I have a friend, a fellow artist and comic book fan, who likes to commission comic books artists to make drawings for him. Sometimes he likes them to reinterpret an existing comic book cover. That’s where I help him out. Since it’s in my skill set I help him by digitally recreating the logos, trade dress, and production marks of the original cover. I scan in or search the internet for a scan of the original cover and then rebuild all the mechanical pieces of the cover. I print out all those pieces on a blank 11×17 inch piece of Bristol board for the artist to draw on. It makes a nice presentation.

The cover to Avengers #57 was the latest one I was working on. It was a fairly easy one to recreate since I had a lot of the pieces made already. I had already worked on an Avengers #4 so I had the logo made though I had to change the letter spacing a little bit. It seems Marvel changed the logo slightly between numbers four and fifty seven. I also had the corner box “Marvel Comics Group” logo done from a previous cover. The Comic Code logo was done because that is on every cover so zI made it ages ago and that just left the corner box heads and the cover copy. Luckily the cover copy was in a blank area so it was easy to cut out and clean up for printing. The heads took little longer to clean up but since there were only four of them it wasn’t too hard.

Another of the things I like to do when making these templates for cover recreations is the track down some original art from the same era to see the production markings on the paper. In the mid 1960s or so Marvel and DC Comics started handing out paper to their artists with preprinted marks on them so the artists did the work the correct size and there was room to write editorial and printer’s notes on the paper. To make the cover look more authentic to the time period it was originally drawn in I like all that stuff printed on the board. I already had the production markings recreated for this time period so I popped the logo and trade dress into that template.

After I finished all this work on the Avengers #57 cover and it was ready to deliver I decided that I wanted to take a shot at making a recreation of it myself. Sometimes I like to do that. It can be fun to work with someone else’s image but it takes a bit of doing to recreate recreate a whole cover. I find it easier to work with big images than with small ones so I was attracted to the large figure of the Vision on this cover. That and there were no buildings on the cover. One of the covers I recreated last year was a Batman cover that had a lot of buildings on it. I find recreating someone else’s buildings to be a tedious task. The smoke on this cover seemed to be more straightforward. And it was.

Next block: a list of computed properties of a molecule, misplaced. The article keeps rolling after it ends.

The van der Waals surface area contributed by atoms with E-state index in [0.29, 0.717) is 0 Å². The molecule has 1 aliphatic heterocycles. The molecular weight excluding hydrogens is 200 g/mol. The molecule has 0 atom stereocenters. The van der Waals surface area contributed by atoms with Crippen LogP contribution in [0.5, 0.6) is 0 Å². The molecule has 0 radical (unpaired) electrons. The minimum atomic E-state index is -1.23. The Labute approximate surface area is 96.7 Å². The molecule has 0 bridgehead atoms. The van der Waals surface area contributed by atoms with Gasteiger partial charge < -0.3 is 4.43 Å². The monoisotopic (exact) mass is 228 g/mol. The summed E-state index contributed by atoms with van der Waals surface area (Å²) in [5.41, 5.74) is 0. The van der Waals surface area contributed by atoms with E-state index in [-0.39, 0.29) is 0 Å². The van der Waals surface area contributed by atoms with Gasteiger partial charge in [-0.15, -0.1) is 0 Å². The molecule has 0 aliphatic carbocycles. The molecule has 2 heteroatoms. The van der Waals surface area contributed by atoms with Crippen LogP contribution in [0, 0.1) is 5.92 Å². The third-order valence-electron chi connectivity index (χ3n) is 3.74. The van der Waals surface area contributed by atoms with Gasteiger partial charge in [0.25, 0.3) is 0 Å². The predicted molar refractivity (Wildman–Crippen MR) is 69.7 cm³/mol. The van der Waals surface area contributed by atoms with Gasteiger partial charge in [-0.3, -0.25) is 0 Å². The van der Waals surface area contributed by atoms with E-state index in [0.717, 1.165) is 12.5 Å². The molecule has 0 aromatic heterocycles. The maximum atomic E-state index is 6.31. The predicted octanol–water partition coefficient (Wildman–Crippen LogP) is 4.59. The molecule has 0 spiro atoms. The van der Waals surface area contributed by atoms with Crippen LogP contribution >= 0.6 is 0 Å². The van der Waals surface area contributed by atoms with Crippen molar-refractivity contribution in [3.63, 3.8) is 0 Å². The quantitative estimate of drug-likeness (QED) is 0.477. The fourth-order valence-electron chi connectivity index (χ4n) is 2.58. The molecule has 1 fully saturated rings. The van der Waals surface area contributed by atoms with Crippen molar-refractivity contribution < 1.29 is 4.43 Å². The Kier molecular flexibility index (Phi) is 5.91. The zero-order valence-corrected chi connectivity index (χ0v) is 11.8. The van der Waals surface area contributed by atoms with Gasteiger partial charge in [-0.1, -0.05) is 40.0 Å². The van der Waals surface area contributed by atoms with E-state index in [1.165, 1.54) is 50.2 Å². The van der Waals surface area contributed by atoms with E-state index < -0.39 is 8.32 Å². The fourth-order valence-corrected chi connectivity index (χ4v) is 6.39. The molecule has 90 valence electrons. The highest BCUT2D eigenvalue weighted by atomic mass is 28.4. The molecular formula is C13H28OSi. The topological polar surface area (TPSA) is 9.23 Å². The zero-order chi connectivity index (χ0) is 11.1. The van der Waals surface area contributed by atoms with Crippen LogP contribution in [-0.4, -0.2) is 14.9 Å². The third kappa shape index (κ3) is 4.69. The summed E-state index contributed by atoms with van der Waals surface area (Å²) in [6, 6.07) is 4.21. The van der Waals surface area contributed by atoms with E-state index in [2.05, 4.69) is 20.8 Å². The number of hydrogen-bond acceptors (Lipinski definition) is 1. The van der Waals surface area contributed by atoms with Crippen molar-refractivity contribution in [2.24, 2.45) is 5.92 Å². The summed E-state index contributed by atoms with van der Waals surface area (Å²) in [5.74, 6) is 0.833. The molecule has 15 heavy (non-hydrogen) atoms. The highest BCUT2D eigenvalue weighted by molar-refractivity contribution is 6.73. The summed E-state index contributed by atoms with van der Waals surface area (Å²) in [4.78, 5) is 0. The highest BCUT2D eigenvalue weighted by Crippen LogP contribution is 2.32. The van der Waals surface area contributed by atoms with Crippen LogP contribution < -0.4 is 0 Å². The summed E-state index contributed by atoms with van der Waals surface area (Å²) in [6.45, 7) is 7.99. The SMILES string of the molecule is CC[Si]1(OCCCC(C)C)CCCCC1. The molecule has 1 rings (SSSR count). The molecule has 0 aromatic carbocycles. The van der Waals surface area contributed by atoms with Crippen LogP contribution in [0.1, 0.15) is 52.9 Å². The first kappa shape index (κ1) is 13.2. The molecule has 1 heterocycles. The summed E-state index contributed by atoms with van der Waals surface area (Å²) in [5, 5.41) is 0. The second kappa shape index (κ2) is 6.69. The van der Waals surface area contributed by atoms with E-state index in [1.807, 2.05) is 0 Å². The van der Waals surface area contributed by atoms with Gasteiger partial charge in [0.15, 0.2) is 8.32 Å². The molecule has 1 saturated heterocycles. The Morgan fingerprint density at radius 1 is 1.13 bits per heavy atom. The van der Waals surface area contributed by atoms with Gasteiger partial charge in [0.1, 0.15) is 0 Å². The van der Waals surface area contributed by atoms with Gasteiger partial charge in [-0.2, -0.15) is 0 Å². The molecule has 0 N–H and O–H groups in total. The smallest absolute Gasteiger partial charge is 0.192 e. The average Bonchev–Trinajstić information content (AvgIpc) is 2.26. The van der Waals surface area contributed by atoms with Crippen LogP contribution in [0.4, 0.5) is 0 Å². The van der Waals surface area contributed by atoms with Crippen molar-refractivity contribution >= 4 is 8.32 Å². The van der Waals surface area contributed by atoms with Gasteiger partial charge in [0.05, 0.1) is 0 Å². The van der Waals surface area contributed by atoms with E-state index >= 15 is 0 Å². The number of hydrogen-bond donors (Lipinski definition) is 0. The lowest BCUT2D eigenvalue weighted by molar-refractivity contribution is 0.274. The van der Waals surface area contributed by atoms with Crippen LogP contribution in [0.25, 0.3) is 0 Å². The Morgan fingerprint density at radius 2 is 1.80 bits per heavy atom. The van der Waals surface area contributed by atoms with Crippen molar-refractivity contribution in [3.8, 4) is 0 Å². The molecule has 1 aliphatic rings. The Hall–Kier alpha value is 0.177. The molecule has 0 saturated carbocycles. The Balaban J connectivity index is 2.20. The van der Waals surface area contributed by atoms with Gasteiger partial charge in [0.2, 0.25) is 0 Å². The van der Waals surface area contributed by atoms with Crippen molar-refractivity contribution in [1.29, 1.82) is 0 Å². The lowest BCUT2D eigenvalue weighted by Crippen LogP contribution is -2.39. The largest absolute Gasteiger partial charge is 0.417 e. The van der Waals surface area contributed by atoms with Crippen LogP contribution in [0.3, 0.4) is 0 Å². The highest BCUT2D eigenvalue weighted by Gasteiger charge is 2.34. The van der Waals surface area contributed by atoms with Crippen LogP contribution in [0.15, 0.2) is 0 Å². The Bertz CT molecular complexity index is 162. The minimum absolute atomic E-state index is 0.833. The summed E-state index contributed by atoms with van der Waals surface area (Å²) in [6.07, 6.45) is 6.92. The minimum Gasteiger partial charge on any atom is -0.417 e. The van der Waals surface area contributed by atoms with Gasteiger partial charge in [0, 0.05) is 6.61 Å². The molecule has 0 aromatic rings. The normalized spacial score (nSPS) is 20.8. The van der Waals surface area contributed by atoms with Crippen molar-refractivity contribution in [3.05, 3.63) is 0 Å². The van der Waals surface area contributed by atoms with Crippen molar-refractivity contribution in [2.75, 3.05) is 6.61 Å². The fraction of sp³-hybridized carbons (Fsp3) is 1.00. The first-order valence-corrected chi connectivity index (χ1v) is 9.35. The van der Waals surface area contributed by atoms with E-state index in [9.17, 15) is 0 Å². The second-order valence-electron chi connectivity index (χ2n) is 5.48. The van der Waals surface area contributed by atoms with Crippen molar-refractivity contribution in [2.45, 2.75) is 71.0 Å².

When redrawing a cover my first step is to try and isolate the black line of the original cover. Since the scan I make of the cover is in color this isn’t always easy. Sometimes I can find a scan of the original art to make things simple but that’s not always the case. I digitally separate the black line as best as I can from the cover so that I can turn it into blue line to print it out. I make the blue line print out on 11×17 inch Bristol board and then I draw with a dark pencil right over the blue line. That’s not always easy. First of all the finished drawing I’m working over was done ink and now I’m working in pencil so it’s going backwards in the process. It’s a little weird to draw that way. Second the whole thing is done in another person’s style. I try to capture that but I’m also reinterpreting it a bit. Balancing that out is tricky.

After I have the pencils done I scan them into the computer. I drop out any trace go the blue lines so that just my grey pencils are the only thing left to be seen and then I put those pencils into the template I made that has the logo, trade dress, and cover copy in it. I print out the logo and such in black with my pencils in blue line. Then I go to work inking the final piece. As I inked I found a few things I left out in the pencil stage. A line here and a shape there. I had to go back to the pencil version three times to put some more lines in but that was just for the future since I had already put those lines into the inked version too. Sometimes you just miss things.

The large figure of the Vision was pretty easy to work on but I underestimated the amount of work in all those small figures at the bottom. Those are really skillfully done in the original. They all have interesting gestures that are tough to duplicate since that’s not how I usually draw small figures. It really took me a bit of time and concentration to get them close to the originals. It’s the small stuff that really impresses me as I’m attempting a recreation.

One pain in the neck thing that happened to me on this one had to do with the corner box heads. I forgot to print them out. Corner box art was never drawn right on the original covers. Like the logos and trade dress that they are a part of they were photostats that were pasted down on the original cover. That’s why I always scan them in, clean them up, and print them out as part of the trade dress. This time I somehow left them out when I printed up the blue line to ink over and didn’t even notice the corner box was blank until I finished inking the whole piece. That meant I had to go back and draw and ink them on the piece I had just finished. It’s a tough feeling to finish something only to discover I’m not finished. But I soldiered on and drew and inked the heads. Of course it was all a lot more work than I though it would be. That’s how these things usually work out.